The first time I saw the vast villages stretching along the mauerweg (Berlin Wall path) in Berlin, I wondered if people actually lived in the tiny houses. Are these German slums? No, no. Not by a long shot. Germans don't live on these plots (most of the time), but the garden colonies, called Schrebergärten or Kleingärten, appear across the country and are an integral part of German culture.
Located on the outskirts and along public transport lines, these garden societies are eye-catching and head-scratching for many visitors. Along with the many public parks, kleingärten are a private sphere in which to step off the pavement and back into nature. Learn the history of German Garden Houses and what role they play in the culture today.
History of German Garden Houses
As people moved from the German country to city in the 19th century, they weren't quite ready to leave their green pastures. Conditions in the cities were poor, with cramped dirty spaces, disease, and serious malnutrition. Nutrient-rich foods like fresh fruits and vegetables were in scarce supply.
Kleingärten arose to address that problem. Garden plots allowed families to grow their own food, children to enjoy a larger outdoor space and connect with the world outside their four walls. A phenomenon among the lower-classes, these areas were called "gardens of the poor".
By 1864, Leipzig had several collections under the direction of the Schreber movement. Daniel Gottlob Moritz Schreber was a German physician and university instructor who preached about topics concerning health, as well as the social consequences of the rapid urbanization during the Industrial Revolution. The name Schrebergärten is in his honor and comes from this initiative.
The importance of the gardens continued to grow throughout the decades and was amplified during World War I and World War II. Relaxation and nutrition were harder to come by than ever and kleingärten offered a rare bit of peace.
In 1919, the first legislation for allotment gardening in Germany was passed providing security in land tenure and fixed leasing fees. While most sites forbid using the gardens as a full-time living space, the housing shortage after the Second World War meant that many people used any habitation they could - including Kleingärten. These illegal abodes were tolerated by a country trying to rebuild and some were given lifelong residency.
In 1983 the bundeskleingartengesetz (Federal Small Garden Law) was passed which offered regulations. There are now over 1.5 million allotment gardens in Germany. Berlin has the most with an estimated 67,000 gardens. Hamburg is next with 35,000, then Leipzig with 32,000, Dresden with 23,000, Hanover 20,000, Bremen 16,000, etc. The largest kleingartenverein lies in Ulm and weighs in at 53.1 hectares. The smallest is in Kamenz with just 5 lots.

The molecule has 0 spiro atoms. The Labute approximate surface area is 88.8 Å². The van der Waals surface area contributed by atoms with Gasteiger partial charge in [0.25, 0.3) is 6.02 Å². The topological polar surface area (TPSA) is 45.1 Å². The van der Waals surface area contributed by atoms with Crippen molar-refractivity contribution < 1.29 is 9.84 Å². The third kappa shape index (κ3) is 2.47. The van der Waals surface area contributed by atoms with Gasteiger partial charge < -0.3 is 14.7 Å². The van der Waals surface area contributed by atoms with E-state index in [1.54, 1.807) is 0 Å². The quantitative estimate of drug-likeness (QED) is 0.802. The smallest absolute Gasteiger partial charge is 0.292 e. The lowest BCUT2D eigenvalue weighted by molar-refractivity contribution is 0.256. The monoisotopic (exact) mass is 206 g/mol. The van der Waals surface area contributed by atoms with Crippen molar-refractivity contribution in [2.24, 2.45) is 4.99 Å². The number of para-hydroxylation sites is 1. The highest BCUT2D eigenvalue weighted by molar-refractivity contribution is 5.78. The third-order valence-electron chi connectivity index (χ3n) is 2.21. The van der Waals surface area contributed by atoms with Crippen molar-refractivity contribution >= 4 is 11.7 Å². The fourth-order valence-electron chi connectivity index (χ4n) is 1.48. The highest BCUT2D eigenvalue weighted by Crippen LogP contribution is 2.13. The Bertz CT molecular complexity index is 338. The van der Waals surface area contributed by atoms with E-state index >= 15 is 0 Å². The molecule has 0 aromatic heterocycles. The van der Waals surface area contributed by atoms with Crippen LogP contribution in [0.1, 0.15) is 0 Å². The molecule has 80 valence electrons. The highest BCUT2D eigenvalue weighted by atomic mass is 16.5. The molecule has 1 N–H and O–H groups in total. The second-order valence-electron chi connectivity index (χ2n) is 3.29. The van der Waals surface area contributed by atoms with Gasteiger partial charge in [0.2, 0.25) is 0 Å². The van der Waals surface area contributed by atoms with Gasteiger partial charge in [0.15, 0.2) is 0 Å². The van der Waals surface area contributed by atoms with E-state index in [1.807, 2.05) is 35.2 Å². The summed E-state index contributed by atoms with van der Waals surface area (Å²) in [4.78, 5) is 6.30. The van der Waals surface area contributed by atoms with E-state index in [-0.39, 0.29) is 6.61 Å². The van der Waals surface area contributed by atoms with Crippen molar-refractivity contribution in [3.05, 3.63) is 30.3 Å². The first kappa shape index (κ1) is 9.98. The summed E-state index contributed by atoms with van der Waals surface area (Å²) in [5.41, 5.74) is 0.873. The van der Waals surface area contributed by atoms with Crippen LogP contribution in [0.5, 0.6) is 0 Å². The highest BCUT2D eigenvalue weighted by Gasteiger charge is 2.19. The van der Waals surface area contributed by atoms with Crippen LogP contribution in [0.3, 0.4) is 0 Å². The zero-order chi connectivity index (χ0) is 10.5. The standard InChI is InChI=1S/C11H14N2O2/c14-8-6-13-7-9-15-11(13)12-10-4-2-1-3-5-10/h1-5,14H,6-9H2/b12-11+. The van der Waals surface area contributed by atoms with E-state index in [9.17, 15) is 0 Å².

German Garden Communities
Gardens are more than just a space to plant flowers. They are usually no larger than 400 meters of green space with a rustic cabin, more jubilantly decorated than any German home. Many abide by the 30–30–30 rule, meaning at least 30 percent of the garden is fruit or vegetables, 30 percent can be built upon, and 30 percent is for recreation.
They also act as a community space with an overarching organization tightly controlling membership and offering things like clubhouses, biergartens, playgrounds, restaurants, and more.
Because this is Germany, there is an organization for German garden houses. The Bund Deutscher Gartenfreunde (Association of German Garden eV or BDG) represent 20 national associations with a total of 15,000 clubs and close to 1 million allotment holders.
How to Get a German Garden House
Applying for a German garden house is fairly easy, but rarely a fast process. Wait lists are the norm and applicants may need to wait years for a desirable plot to open up. Despite the humble beginnings of the schrebergärten, having a garden house is quite popular and now crosses all socio-economic groups. In fact, these community gardens are meant to foster interaction between different people.
Luckily for those on the hunt, the demand is not nearly as severe as it once was. If you aren't picky about which parcel, you may be digging up your new garden in no time.Although you should note that these gardens are not owned, but merely leased.
However, getting membership might still be tricky. There have been recent allegations of discrimination when a colony refused membership to Turkish families. Each colony and its committee is king to its little fiefdom and may choose who they do - and don't - admit.
And once you have a space, it is far from bohemian. Be prepared for rules on what is allowed to plant, how you should tend it, watering, garbage, and chore schedules, and more. Tree size, house style, renovations and children's toys also may be regulated.
How much does a German Garden House Cost?
German garden houses are usually only a few thousand euros for the "purchase" or transfer fee, a small yearly membership fee, and then a small monthly land rental fee. On average, the transfer fee is around 1,900 euros, membership should cost around 30 euro per year and the rental is 50 euro per month.
The level of rent should correlate with the city size and how central it is. Plots where there is pricier real estate are understandable more expensive. Also consider the cost of utilities that are highly dependent on your facilities. Have an indoor bathroom, electricity, kitchen or water feature? Your utilities are going to cost more. Expect to pay between 250 to 300 euro for these services plus insurance and local taxes.
That is a lot of numbers! The bottom line is that a small garden house in Germany costs around 373 euros a year or just about one euro per day. A steal if spending in the garden is your happy place.